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Friday, October 04, 2013

Don't Pigeonhole Your Voice for Voice Over Jobs

When it comes to voice over work, how do you know what your voice is suitable for? Perhaps you think audio-books or documentaries are more 'you'. But such ideas could create a niche that is more of a straight-jacket.

As a companion piece to my last post, I am going to talk about the folly of stereotyping your own voice. Prepare to unlearn what you might be thinking.

People who come along to our VoMasterClass are often surprised to hear me say that it won't be possible to say what their voices will be most suited for. What? Surely that is the whole reason they are attending in the first place! As I explain to them, voiceovers are subjective; one client might think your voice is ideal for corporates or business presentations, but another may have a different view: your dulcet tones could be better suited (in their view) as a video game narrator. 

In fact it is interesting the majority of my VO students who have voiced gaming projects tend to be mature females (many of whom have never played a video game in their life), dispelling the preconception that gaming voices are the preserve of young guys holed up in their bedrooms.

So what if you are an expert in a particular area? Say you have authoritative knowledge of military history or you are a mad-keen golfer, surely you would be ideal to do a documentary on the Battle of The Bulge or a training DVD explaining how to improve your swing? Think again. Voice overs have nothing to do with your knowledge, experience or interests. They are all about you taking ANY subject and bringing the dry words on the page to life. That is the skill of the voice over artist and the reason you are booked in the first place.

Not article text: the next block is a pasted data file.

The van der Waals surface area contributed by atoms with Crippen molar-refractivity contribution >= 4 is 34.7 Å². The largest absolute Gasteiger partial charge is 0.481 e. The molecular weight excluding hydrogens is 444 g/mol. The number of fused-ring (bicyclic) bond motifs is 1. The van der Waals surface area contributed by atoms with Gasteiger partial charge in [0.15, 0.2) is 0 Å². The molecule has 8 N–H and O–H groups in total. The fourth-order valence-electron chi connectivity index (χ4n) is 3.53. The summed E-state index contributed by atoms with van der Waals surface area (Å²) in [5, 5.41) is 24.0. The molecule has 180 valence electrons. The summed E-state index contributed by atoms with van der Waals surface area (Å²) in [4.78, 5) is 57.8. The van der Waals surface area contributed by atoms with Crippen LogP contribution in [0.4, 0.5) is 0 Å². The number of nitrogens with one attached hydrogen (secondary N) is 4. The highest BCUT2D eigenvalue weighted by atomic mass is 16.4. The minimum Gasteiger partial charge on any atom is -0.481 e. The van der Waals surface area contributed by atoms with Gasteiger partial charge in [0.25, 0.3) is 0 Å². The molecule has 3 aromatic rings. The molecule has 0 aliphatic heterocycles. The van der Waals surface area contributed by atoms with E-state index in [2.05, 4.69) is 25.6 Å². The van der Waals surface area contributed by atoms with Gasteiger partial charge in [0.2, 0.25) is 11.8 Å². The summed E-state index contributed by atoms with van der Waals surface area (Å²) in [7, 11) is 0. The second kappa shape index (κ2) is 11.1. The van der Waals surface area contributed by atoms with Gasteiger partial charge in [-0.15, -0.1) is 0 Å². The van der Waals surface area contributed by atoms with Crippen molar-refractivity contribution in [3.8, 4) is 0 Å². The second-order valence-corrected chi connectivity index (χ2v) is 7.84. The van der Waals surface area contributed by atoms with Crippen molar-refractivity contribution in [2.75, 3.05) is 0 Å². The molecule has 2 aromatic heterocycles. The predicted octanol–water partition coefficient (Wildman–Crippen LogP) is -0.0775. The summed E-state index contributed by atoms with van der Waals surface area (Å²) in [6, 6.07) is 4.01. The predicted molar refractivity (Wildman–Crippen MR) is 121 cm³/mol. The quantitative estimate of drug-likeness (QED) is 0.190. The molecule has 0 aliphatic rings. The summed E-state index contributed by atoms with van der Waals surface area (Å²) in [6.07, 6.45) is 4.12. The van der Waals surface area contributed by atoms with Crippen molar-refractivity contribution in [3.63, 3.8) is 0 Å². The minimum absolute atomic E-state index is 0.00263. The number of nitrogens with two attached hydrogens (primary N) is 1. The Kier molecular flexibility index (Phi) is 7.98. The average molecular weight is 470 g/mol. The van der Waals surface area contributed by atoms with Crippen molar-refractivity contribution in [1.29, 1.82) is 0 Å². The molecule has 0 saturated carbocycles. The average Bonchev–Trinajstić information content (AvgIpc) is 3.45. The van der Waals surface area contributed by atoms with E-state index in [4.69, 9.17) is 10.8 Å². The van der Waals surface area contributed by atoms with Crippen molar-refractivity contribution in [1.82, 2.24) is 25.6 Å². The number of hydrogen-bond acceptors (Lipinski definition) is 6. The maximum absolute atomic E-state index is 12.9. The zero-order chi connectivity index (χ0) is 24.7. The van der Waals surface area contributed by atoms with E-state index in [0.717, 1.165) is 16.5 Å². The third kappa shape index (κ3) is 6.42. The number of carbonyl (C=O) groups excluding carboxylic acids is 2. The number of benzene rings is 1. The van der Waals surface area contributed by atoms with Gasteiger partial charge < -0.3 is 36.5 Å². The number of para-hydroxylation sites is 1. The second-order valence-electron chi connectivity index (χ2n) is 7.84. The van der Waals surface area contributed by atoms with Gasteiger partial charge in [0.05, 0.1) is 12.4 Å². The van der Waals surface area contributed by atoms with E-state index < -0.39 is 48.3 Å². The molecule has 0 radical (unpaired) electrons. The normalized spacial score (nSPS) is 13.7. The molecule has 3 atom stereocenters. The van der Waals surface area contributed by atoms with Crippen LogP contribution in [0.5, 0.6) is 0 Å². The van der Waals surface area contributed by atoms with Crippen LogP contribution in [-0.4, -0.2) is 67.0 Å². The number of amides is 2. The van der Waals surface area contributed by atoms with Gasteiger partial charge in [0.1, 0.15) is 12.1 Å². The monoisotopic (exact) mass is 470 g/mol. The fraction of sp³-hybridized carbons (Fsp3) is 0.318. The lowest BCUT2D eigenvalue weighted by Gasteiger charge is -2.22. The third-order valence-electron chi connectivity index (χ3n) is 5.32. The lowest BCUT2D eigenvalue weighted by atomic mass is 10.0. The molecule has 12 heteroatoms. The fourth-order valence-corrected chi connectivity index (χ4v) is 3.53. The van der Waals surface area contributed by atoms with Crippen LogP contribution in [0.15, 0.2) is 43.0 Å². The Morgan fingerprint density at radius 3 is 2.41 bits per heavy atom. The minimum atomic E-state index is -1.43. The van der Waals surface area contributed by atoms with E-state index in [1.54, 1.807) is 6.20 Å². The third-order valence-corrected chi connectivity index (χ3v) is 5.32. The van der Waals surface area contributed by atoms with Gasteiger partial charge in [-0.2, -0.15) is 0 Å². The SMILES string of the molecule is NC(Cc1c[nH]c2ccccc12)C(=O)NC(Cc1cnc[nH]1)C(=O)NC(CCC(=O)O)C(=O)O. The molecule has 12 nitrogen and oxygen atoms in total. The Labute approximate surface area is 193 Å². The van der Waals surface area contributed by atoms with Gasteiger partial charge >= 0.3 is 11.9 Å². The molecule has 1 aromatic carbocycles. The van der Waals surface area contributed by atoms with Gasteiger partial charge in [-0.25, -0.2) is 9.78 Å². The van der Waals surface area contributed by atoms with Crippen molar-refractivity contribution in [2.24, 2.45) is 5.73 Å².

One of my students is a leading jewellery expert; she lectures in the subject and teaches jewellers how to test gemstones for authenticity. When a voice over job came up requiring a female voice to narrate a promotional video on gems she thought she would be perfect. She may have been, but her voice was not,  the client deemed it to be unsuitable. In fact a few days later she was successful in a voice over job - a children's audio book about animal noises!

So how DO you know which voice acting jobs you are suitable for? The answer is, you don't. At least not at first. You need to judge each script on its own merits. However before you even get to that stage you have to give every genre a go. Don't be put off if it is a commercial because you have a soft, quiet voice. Lots of commercials are.... soft and quiet. It is about striking the right tone with your voice and matching vocal performance to script. 

Everyone likes to categorise, including us voice over folk, but it is very important to keep an open mind. Try not to tram-line your voice. You would not expect a session singer to turn down a rock song because they prefer blues. They have to go where the work is and use their talents as directed. 

It is exactly the same in voice overs. 

If you would like to test your own voice over potential, try my free online lesson. I am sure you will find it good fun and you may be pleasantly surprised with what comes out of your mouth!


Gary Terzza is a British voice over coach  and welcomes questions. Please email

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